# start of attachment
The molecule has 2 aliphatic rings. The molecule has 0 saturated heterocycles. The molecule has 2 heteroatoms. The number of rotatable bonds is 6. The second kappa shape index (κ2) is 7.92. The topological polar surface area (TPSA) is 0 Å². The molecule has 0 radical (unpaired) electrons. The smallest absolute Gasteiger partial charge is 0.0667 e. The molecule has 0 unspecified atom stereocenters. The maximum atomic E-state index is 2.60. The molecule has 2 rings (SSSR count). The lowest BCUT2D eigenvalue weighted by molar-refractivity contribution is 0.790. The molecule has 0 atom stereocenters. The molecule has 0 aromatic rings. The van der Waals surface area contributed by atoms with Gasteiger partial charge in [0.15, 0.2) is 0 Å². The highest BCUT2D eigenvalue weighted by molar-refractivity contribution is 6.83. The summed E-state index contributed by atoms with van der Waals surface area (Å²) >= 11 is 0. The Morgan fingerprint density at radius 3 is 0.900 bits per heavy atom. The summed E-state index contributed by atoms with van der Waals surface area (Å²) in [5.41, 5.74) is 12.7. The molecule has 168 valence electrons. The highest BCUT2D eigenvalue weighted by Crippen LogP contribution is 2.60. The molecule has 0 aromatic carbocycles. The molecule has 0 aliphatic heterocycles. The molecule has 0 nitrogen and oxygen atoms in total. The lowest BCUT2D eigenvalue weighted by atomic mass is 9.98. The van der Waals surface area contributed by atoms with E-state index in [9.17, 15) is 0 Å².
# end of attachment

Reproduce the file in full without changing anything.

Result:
The molecule has 2 aliphatic rings. The molecule has 0 saturated heterocycles. The molecule has 2 heteroatoms. The number of rotatable bonds is 6. The second kappa shape index (κ2) is 7.92. The topological polar surface area (TPSA) is 0 Å². The molecule has 0 radical (unpaired) electrons. The smallest absolute Gasteiger partial charge is 0.0667 e. The molecule has 0 unspecified atom stereocenters. The maximum atomic E-state index is 2.60. The molecule has 2 rings (SSSR count). The lowest BCUT2D eigenvalue weighted by molar-refractivity contribution is 0.790. The molecule has 0 atom stereocenters. The molecule has 0 aromatic rings. The van der Waals surface area contributed by atoms with Gasteiger partial charge in [0.15, 0.2) is 0 Å². The highest BCUT2D eigenvalue weighted by molar-refractivity contribution is 6.83. The summed E-state index contributed by atoms with van der Waals surface area (Å²) >= 11 is 0. The Morgan fingerprint density at radius 3 is 0.900 bits per heavy atom. The summed E-state index contributed by atoms with van der Waals surface area (Å²) in [5.41, 5.74) is 12.7. The molecule has 168 valence electrons. The highest BCUT2D eigenvalue weighted by Crippen LogP contribution is 2.60. The molecule has 0 aromatic carbocycles. The molecule has 0 aliphatic heterocycles. The molecule has 0 nitrogen and oxygen atoms in total. The lowest BCUT2D eigenvalue weighted by atomic mass is 9.98. The van der Waals surface area contributed by atoms with E-state index in [9.17, 15) is 0 Å².